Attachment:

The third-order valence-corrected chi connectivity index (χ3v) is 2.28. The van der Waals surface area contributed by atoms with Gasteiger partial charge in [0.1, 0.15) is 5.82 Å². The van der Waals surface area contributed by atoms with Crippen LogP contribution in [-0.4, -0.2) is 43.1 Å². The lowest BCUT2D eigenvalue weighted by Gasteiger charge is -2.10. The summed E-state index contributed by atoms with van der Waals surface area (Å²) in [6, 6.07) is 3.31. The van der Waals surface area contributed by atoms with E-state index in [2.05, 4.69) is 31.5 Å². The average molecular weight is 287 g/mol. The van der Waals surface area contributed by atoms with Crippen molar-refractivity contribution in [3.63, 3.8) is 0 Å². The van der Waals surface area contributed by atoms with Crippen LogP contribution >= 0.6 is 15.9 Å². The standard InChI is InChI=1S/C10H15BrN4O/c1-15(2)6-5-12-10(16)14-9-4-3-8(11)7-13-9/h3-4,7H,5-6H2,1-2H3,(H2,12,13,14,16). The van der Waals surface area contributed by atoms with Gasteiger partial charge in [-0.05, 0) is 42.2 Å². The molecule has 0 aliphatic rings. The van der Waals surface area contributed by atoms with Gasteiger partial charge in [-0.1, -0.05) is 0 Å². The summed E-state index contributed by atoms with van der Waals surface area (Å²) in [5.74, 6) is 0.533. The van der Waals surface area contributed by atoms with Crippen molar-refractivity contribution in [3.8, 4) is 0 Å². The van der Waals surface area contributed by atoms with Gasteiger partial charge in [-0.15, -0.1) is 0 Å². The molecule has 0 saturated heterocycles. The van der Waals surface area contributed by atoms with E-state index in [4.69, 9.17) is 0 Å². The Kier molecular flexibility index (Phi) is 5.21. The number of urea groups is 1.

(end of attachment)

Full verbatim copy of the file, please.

The third-order valence-corrected chi connectivity index (χ3v) is 2.28. The van der Waals surface area contributed by atoms with Gasteiger partial charge in [0.1, 0.15) is 5.82 Å². The van der Waals surface area contributed by atoms with Crippen LogP contribution in [-0.4, -0.2) is 43.1 Å². The lowest BCUT2D eigenvalue weighted by Gasteiger charge is -2.10. The summed E-state index contributed by atoms with van der Waals surface area (Å²) in [6, 6.07) is 3.31. The van der Waals surface area contributed by atoms with E-state index in [2.05, 4.69) is 31.5 Å². The average molecular weight is 287 g/mol. The van der Waals surface area contributed by atoms with Crippen molar-refractivity contribution in [3.63, 3.8) is 0 Å². The van der Waals surface area contributed by atoms with Crippen LogP contribution >= 0.6 is 15.9 Å². The standard InChI is InChI=1S/C10H15BrN4O/c1-15(2)6-5-12-10(16)14-9-4-3-8(11)7-13-9/h3-4,7H,5-6H2,1-2H3,(H2,12,13,14,16). The van der Waals surface area contributed by atoms with Gasteiger partial charge in [-0.05, 0) is 42.2 Å². The molecule has 0 aliphatic rings. The van der Waals surface area contributed by atoms with Gasteiger partial charge in [-0.1, -0.05) is 0 Å². The summed E-state index contributed by atoms with van der Waals surface area (Å²) in [5.74, 6) is 0.533. The van der Waals surface area contributed by atoms with Crippen molar-refractivity contribution in [3.8, 4) is 0 Å². The van der Waals surface area contributed by atoms with Gasteiger partial charge in [-0.15, -0.1) is 0 Å². The molecule has 0 saturated heterocycles. The van der Waals surface area contributed by atoms with E-state index in [4.69, 9.17) is 0 Å². The Kier molecular flexibility index (Phi) is 5.21. The number of urea groups is 1.